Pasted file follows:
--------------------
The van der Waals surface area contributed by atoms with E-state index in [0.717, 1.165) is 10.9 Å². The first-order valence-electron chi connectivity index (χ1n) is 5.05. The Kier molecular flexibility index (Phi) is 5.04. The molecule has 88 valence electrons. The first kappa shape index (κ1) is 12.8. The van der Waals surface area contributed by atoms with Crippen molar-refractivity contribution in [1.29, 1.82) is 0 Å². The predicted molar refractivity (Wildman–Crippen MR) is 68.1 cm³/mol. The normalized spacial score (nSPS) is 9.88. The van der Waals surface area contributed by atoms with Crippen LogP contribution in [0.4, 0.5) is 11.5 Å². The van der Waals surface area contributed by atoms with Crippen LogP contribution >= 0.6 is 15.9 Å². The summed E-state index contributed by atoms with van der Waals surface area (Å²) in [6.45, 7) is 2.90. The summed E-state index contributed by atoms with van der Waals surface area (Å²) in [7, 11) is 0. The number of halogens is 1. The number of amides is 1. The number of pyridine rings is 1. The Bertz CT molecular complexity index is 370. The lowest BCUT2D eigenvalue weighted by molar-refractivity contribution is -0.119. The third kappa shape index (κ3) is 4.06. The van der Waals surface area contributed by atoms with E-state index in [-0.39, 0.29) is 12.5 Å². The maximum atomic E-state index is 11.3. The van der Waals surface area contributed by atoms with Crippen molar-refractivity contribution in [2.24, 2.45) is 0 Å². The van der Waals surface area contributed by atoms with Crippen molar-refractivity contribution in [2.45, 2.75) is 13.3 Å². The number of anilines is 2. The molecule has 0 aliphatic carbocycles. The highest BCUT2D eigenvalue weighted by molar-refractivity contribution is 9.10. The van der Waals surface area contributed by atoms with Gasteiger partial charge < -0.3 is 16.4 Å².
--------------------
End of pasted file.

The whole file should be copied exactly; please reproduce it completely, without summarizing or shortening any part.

The van der Waals surface area contributed by atoms with E-state index in [0.717, 1.165) is 10.9 Å². The first-order valence-electron chi connectivity index (χ1n) is 5.05. The Kier molecular flexibility index (Phi) is 5.04. The molecule has 88 valence electrons. The first kappa shape index (κ1) is 12.8. The van der Waals surface area contributed by atoms with Crippen molar-refractivity contribution in [1.29, 1.82) is 0 Å². The predicted molar refractivity (Wildman–Crippen MR) is 68.1 cm³/mol. The normalized spacial score (nSPS) is 9.88. The van der Waals surface area contributed by atoms with Crippen LogP contribution in [0.4, 0.5) is 11.5 Å². The van der Waals surface area contributed by atoms with Crippen LogP contribution >= 0.6 is 15.9 Å². The summed E-state index contributed by atoms with van der Waals surface area (Å²) in [6.45, 7) is 2.90. The summed E-state index contributed by atoms with van der Waals surface area (Å²) in [7, 11) is 0. The number of halogens is 1. The number of amides is 1. The number of pyridine rings is 1. The Bertz CT molecular complexity index is 370. The lowest BCUT2D eigenvalue weighted by molar-refractivity contribution is -0.119. The third kappa shape index (κ3) is 4.06. The van der Waals surface area contributed by atoms with E-state index in [-0.39, 0.29) is 12.5 Å². The maximum atomic E-state index is 11.3. The van der Waals surface area contributed by atoms with Crippen molar-refractivity contribution in [2.24, 2.45) is 0 Å². The van der Waals surface area contributed by atoms with Crippen molar-refractivity contribution in [2.45, 2.75) is 13.3 Å². The number of anilines is 2. The molecule has 0 aliphatic carbocycles. The highest BCUT2D eigenvalue weighted by molar-refractivity contribution is 9.10. The van der Waals surface area contributed by atoms with Gasteiger partial charge < -0.3 is 16.4 Å².